July 2022, Christchurch, New Zealand: Christchurch entrepreneur Hannah Hardy-Jones has been recognised for her changemaking work in tech and mental health, and awarded a $10,000 grant to develop a programme that allows better support for women on their cancer journey
Launched earlier this year, the ‘She Sets The Pace’ community grant by car brand Jaguar recognises changemakers and people challenging the status quo by providing funding for their ventures – in Hannah’s case, the $10,000 prize will go towards The Kite Program, a mental health app publisher that creates apps to support groups, organisations and causes.
The Kite Program aims to challenge the obstacles around mental health, especially for women, and highlights the gender-based obstacles that prevent people from receiving the help and support they need by creating highly specific app programmes such as for Eating Disorders, Maternal Mental Health, Veterinarians, HR professionals and an offering for small business to name a few.
Hannah has said she will use the $10,000 will be used to investigate how The Kite Program can be used support women on their journey, in particular after being diagnosed with the breast cancer gene.
“When people find out that they carry a gene mutation that increases their risk of developing breast and ovarian cancer, they can feel overwhelmed and unprepared emotionally to make life changing decisions that will reduce their risk of developing cancer. The Kite App will look to package and make available bite sized information to support and empower these women and their families to make informed choices.”
Hannah says that launching a start-up in the tech space wasn’t easy, and found the gender imbalance in the tech industry a struggle to navigate, especially as a mother of young children: “Women in tech are hugely underrepresented (and women founders in general) and of the top 150 Silicon Valley companies only 4 per cent are run by women.”
“When I first started Kite I lacked confidence in my skills because of the perception that you needed to be a male in his 20s to make it big in the tech world. I was also very aware that I was a mum and that I had to juggle my family life whereas so many founders don’t have to consider this. It was almost a feeling of embarrassment that I could only work school hours and that it would count against me.”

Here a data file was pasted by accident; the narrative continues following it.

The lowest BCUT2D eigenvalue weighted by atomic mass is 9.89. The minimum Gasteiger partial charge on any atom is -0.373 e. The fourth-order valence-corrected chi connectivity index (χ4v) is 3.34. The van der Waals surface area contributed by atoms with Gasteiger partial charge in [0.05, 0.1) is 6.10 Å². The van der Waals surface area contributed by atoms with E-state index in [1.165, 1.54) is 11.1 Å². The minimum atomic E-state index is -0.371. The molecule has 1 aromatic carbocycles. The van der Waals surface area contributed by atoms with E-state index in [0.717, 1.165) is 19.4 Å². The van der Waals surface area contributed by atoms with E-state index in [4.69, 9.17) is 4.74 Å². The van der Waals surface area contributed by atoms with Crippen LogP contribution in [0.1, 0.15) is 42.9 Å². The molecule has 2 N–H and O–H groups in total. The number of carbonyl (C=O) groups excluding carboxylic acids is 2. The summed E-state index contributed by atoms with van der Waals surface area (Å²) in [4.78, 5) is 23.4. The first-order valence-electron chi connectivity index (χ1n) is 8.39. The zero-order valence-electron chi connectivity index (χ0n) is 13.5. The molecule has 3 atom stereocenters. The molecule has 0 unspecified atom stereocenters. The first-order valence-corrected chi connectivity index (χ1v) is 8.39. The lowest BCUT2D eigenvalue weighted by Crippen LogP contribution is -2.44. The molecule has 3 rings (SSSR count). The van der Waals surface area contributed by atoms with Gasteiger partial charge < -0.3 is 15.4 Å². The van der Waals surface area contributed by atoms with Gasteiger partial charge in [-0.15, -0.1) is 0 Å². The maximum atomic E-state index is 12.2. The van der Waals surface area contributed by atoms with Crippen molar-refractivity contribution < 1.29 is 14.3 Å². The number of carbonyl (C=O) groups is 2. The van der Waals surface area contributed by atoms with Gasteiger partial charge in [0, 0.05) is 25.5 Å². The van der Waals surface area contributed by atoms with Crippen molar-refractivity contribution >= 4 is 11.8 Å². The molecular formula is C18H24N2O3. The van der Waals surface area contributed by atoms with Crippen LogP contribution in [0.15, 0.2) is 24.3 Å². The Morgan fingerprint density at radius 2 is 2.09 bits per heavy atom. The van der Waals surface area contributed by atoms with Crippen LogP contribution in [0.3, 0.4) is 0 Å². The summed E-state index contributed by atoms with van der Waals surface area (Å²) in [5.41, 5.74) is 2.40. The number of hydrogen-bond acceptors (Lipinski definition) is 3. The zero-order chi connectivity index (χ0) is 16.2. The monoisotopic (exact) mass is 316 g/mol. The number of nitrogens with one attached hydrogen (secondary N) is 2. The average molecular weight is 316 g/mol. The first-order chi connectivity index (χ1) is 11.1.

The community grant is charged by a panel of convention-breaking women in their own right, one of whom is Christchurch motorsport star, Tiffany Chittenden.
“Mental health is such an issue in New Zealand,” said Tiffany. “it was fantastic to receive an entry from Hannah and the Kite Program – an organisation trying to breakdown the stigma around mental health, particularly for women.”
Hannah says applying for the grant was a great chance to reflect on her journey: “I loved having the chance to really reflect on my journey and my ‘why’,” she says. “Anytime I refer back to my journey and the challenges I have faced it makes me realise how far I have come.”
The Jaguar She Sets the Pace grant gives winners $10,000 cash to continue challenging conventions in their chosen field, as well as the use of an all-electric Jaguar I-PACE SUV for three months.
Jaguar New Zealand CEO, Steve Kenchington, added: “We’re thrilled to be supporting Hannah and The Kite Program which is making tangible change in the mental health sector by providing support to women around New Zealand and globally.”
“Our vision with She Sets the Pace was to uncover convention-breaking initiatives and enable them to grow, so we’re excited to see what other ground-breaking stories are out there.”
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